But with only 82 days left in a campaign that began more than a year ago, every news cycle is crucial for Mr. Gore, who trails Mr. Bush in polls by double-digit margins. Aides say it is imperative for the vice president to escape the taint of Mr. Clinton's continuing scandals.
Bush officials denied they had anything to do with yesterday's leak and even joined in criticizing the timing.
But some Republicans clearly relished the resurrection of the Lewinsky scandal because Mr. Bush has been able to strike a chord by promising to restore "honor and dignity" to the Oval Office.
"Gore has nothing to do with Clinton's problems," said Rep. John Conyers Jr., Michigan Democrat. "It'll be dismissed as a political move, so it's likely going to have no effect on anything. I hate to say this because I'm not cynical, but I'm not surprised that this happened."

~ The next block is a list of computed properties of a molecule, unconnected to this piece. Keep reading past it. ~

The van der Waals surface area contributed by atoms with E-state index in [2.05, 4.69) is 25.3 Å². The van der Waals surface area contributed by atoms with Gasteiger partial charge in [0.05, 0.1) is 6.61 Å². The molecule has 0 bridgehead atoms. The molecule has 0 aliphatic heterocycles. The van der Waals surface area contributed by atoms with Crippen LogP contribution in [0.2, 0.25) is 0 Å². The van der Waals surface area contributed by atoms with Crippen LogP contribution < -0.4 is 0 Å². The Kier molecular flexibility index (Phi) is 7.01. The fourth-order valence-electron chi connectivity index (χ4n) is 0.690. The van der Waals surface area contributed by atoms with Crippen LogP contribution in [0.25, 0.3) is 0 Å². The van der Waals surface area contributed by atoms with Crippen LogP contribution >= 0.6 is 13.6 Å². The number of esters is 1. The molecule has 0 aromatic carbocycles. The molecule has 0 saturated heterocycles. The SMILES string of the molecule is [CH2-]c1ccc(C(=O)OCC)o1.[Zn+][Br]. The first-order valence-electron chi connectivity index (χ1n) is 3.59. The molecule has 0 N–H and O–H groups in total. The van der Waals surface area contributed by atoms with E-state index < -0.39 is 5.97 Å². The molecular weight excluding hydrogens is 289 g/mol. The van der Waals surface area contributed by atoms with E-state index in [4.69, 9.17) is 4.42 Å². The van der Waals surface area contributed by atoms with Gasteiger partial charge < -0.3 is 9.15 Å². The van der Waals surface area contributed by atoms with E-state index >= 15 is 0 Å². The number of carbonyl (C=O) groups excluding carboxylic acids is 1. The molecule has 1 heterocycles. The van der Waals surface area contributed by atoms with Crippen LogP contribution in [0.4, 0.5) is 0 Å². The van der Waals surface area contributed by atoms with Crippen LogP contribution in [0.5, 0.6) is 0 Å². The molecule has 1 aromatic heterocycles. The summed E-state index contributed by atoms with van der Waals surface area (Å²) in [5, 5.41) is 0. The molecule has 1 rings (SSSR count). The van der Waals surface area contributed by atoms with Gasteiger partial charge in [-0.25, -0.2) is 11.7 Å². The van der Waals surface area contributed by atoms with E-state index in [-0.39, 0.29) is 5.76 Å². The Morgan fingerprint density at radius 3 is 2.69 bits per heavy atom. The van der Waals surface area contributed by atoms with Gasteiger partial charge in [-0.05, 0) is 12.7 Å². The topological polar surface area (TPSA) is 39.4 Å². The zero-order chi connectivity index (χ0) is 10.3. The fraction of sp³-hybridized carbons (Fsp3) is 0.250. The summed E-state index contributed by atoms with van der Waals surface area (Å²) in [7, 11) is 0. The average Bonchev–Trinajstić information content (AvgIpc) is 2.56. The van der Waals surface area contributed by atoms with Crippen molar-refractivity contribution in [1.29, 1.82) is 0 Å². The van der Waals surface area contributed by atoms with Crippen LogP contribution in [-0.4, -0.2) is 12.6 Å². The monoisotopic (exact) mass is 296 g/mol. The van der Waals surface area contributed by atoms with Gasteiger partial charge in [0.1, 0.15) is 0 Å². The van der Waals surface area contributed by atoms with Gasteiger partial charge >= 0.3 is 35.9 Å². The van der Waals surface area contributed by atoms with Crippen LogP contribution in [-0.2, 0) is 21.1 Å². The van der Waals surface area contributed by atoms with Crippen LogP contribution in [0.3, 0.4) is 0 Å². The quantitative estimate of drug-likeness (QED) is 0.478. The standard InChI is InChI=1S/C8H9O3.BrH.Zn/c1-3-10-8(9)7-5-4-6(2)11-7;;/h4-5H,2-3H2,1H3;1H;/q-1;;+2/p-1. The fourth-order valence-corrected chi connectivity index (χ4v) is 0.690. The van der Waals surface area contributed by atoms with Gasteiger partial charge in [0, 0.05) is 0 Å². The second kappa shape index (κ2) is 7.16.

Rep. David E. Bonior predicted the Lewinsky revelation actually would pay dividends for Mr. Gore.
"People are going to be just infuriated with the Republicans for dragging this up again," the Michigan Democrat said. "People are tired of this story. They want to move beyond it. They don't want their children, their families exposed to more of this.
"If Republicans think that this is the way to victory in November, they're going to have another surprise like they did in '98," warned Mr. Bonior, referring to the historically anomalous gains by Democrats in the House during that off-year election. "They should be ashamed of themselves for doing this."